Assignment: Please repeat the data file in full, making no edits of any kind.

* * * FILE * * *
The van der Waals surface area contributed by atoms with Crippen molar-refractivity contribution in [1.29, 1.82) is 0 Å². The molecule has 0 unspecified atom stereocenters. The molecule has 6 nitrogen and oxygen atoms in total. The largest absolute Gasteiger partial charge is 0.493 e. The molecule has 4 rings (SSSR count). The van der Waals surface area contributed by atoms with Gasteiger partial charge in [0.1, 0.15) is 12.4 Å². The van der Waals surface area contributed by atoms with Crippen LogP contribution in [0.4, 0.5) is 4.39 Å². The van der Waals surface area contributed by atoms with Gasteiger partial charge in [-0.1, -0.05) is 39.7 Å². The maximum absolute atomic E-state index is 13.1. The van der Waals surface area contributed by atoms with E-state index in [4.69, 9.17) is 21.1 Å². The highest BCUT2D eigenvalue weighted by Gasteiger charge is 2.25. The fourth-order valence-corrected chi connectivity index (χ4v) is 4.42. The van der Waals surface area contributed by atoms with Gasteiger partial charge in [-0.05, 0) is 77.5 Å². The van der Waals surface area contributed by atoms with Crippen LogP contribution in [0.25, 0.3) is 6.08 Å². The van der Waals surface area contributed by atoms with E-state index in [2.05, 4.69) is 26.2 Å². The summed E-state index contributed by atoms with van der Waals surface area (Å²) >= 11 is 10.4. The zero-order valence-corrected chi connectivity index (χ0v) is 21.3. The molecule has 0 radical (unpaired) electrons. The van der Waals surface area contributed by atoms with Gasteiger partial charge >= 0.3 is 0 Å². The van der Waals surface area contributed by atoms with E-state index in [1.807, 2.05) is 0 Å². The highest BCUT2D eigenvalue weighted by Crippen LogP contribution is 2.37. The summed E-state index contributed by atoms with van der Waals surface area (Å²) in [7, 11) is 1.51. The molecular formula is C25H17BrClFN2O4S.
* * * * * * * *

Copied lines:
The van der Waals surface area contributed by atoms with Crippen molar-refractivity contribution in [1.29, 1.82) is 0 Å². The molecule has 0 unspecified atom stereocenters. The molecule has 6 nitrogen and oxygen atoms in total. The largest absolute Gasteiger partial charge is 0.493 e. The molecule has 4 rings (SSSR count). The van der Waals surface area contributed by atoms with Gasteiger partial charge in [0.1, 0.15) is 12.4 Å². The van der Waals surface area contributed by atoms with Crippen LogP contribution in [0.4, 0.5) is 4.39 Å². The van der Waals surface area contributed by atoms with Gasteiger partial charge in [-0.1, -0.05) is 39.7 Å². The maximum absolute atomic E-state index is 13.1. The van der Waals surface area contributed by atoms with E-state index in [4.69, 9.17) is 21.1 Å². The highest BCUT2D eigenvalue weighted by Gasteiger charge is 2.25. The fourth-order valence-corrected chi connectivity index (χ4v) is 4.42. The van der Waals surface area contributed by atoms with Gasteiger partial charge in [-0.05, 0) is 77.5 Å². The van der Waals surface area contributed by atoms with Crippen LogP contribution in [0.25, 0.3) is 6.08 Å². The van der Waals surface area contributed by atoms with E-state index in [2.05, 4.69) is 26.2 Å². The summed E-state index contributed by atoms with van der Waals surface area (Å²) >= 11 is 10.4. The zero-order valence-corrected chi connectivity index (χ0v) is 21.3. The molecule has 0 radical (unpaired) electrons. The van der Waals surface area contributed by atoms with Gasteiger partial charge >= 0.3 is 0 Å². The van der Waals surface area contributed by atoms with E-state index in [1.807, 2.05) is 0 Å². The highest BCUT2D eigenvalue weighted by Crippen LogP contribution is 2.37. The summed E-state index contributed by atoms with van der Waals surface area (Å²) in [7, 11) is 1.51. The molecular formula is C25H17BrClFN2O4S.